From Tuesday to Wednesday, Sept. 18-19, two representatives from the Mojave Desert Air Quality Management District (MDAQMD) spent hours visiting the lower basin of the Palo Verde Valley, reaching out to local leaders, educating students in the classroom and providing local outreach to those in need of grant opportunities.
Making a stop at DeConinck’s Farm, Martial Haprov, the MDAQMD Community Relations and Education Specialist, and Jorge Camacho, MDAQMD’s grant specialist, awarded one of Blythe’s local farmers, Joey DeConinck, with a $121,000 check; additionally, the regional agency made several more stops during their time in town, stopping at Ruth Brown Elementary School, Twin Palms High School, the Blythe Chamber of Commerce and City Hall.
With MDAQMD celebrating their 25th anniversary of enforcing, monitoring, planning, regulating and attaining quality air for the State of California, the district’s efforts have seen more than $13 million awarded to eligible projects across the 20,000 square-miles of counties and cities that they serve — including one of their recently funded projects comprising more than $360,000 for the expansion of the Blythe Compressed Natural Gas (CNG) Station.
In addition to all the work that the district does to regulate stationary sources and air pollution located within its jurisdictional boundaries, one unique part of its program provides free educational services to the 24 school districts located in the High Desert, the Palo Verde Valley, Palmdale and Lancaster.
Helping to aspire and improve youth literacy and knowledge about environmental sciences and other stem programs, the Mojave Environmental Education Consortium (MEC) representatives also contribute to local learning, by sharing with students things they can do to make an impact and promote breathable air.
At Twin Palms High School on Sept. 19, Haprov and Camacho gave a 30-minute lecture to students on the responsibilities of MDAQMD: who they are, what areas do they represent and the science behind producing and protecting quality air.
As MDAQMD observes certain criteria pollutants and particulate matter released at ground level, they also monitor how the sources affect the air in which we breathe.
“We have six monitoring stations throughout our district. You can fit the state of Rhode Island 16 times within our district, without overlapping, so we have a lot of air to cover,” noted Haprov. “We monitor and track a lot of air space, and again that’s just breathable air. We’re not talking about way up high in the atmosphere, but just here at ground level.”
Due to ground level ozone being a serious problem in the Mojave Desert area, according to Haprov, once the chemicals from gas-operated engines (motor exhaust and gasoline vapors) or industrial factories are released into the air, a chemical reaction between oxides of nitrogen and hydrocarbon in the presence of sunlight reproduces volatile emissions.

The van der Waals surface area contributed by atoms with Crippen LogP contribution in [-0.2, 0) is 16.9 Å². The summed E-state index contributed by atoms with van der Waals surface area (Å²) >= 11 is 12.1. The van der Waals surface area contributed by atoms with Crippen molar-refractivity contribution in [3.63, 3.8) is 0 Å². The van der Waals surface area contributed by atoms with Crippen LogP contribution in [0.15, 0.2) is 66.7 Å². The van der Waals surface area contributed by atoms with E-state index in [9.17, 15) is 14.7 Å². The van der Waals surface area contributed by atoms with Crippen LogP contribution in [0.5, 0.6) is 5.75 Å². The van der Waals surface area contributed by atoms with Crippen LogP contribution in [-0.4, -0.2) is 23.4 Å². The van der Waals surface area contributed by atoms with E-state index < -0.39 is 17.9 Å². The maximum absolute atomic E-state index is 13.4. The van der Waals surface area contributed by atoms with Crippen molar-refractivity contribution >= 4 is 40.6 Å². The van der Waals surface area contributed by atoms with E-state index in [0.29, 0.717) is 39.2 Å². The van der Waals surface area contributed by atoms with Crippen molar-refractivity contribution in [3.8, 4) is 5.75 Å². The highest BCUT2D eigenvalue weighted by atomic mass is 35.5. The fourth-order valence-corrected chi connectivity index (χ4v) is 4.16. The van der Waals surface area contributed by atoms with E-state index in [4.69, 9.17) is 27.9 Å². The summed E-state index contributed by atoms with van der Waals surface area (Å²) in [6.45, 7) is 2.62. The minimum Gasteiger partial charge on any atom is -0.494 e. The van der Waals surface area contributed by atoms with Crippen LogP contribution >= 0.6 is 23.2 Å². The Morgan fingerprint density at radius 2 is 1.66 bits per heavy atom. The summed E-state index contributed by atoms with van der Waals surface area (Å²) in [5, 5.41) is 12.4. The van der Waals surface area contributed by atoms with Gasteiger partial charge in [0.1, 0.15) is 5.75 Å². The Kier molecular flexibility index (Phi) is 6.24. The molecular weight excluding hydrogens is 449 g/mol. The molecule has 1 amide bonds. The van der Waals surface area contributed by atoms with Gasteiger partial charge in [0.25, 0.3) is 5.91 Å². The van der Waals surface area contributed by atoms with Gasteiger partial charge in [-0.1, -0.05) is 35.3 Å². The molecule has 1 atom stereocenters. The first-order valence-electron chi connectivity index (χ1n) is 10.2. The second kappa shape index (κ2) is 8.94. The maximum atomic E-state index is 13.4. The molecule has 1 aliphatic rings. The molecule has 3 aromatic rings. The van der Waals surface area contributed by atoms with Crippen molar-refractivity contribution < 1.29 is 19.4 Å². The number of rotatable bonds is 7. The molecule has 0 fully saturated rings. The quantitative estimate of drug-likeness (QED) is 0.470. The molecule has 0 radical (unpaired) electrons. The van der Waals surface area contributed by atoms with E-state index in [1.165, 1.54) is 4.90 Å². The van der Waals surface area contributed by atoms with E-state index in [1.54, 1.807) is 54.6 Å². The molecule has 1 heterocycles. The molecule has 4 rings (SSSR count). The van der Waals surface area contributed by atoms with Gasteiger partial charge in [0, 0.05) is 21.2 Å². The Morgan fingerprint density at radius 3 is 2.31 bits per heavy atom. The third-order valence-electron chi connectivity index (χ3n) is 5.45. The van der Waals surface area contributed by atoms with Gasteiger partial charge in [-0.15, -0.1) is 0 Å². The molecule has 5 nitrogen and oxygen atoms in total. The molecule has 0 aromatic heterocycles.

“When we hit the triple-digit temperatures here, the creation of ground level ozone is increased, so while our air quality is mostly good year round, the summer time isn’t a good for us, and if you ever drive into Los Angeles during that time of year, you can see the smog almost hovering like a smoke fog over the city,” said Haprov.
Teaching students that breathing ground level ozone air can trigger a variety of health problems, Haprov also mentioned that chronic exposure to pollution, “can make even the healthiest of people sick with respiratory and cardiovascular issues.”
In underlining some measures both students and parents can take to not only protect their health but protect the air quality for future generations, Haprov suggested that students settle for riding their bikes to school instead of being driven in a car; because by taking one car off the road for at least one mile a day, less emissions are put into the air or about 10 percent.
Additionally, Haprov also said it’s better to drive electric vehicles than gasoline-powered vehicles (GPV), in which he also added that for those who rather drive a gpv, it’s better to fuel up with gas in the morning or late in the evening when the sun is down or when the sun isn’t so high in the sky, so the chemical reaction that the sunlight plays in creating ground level ozone is at a lower ratio.
Likewise, another opportunity both students and parents should practice in lowering the negative impact of air severity is being aware of the everyday household products one uses, which may contain harsh chemical; wherein Haprov suggested reaching for alternative products that are eco-friendly.
As MDAQMD looks forward to building more relationships with the residents, leaders and schools in Blythe, Camacho and Haprov closed with special grants and youth opportunities that students from the Palo Verde Unified School District (PVUSD) may be interested in.
“We receive $4 from every Department of Motor Vehicles (DMV) registration within our state to fund outreach and education within our district,” said Haprov. “It’s our job to come out and tell people there is an air pollution problem and that we’re working to fix it, and here’s what we’re doing, but we’d like for you all to be a part of that by coming out and participating in our youth events and projects in Apply Valley. If a large enough number of you would like to participate, we have a grant that we can use to get you there.”
For more information about educational outreach and ways MDAQMD serve public, private and home schools in the Blythe area, please visit: http://meeconline.com/teachers/scholarships-grants/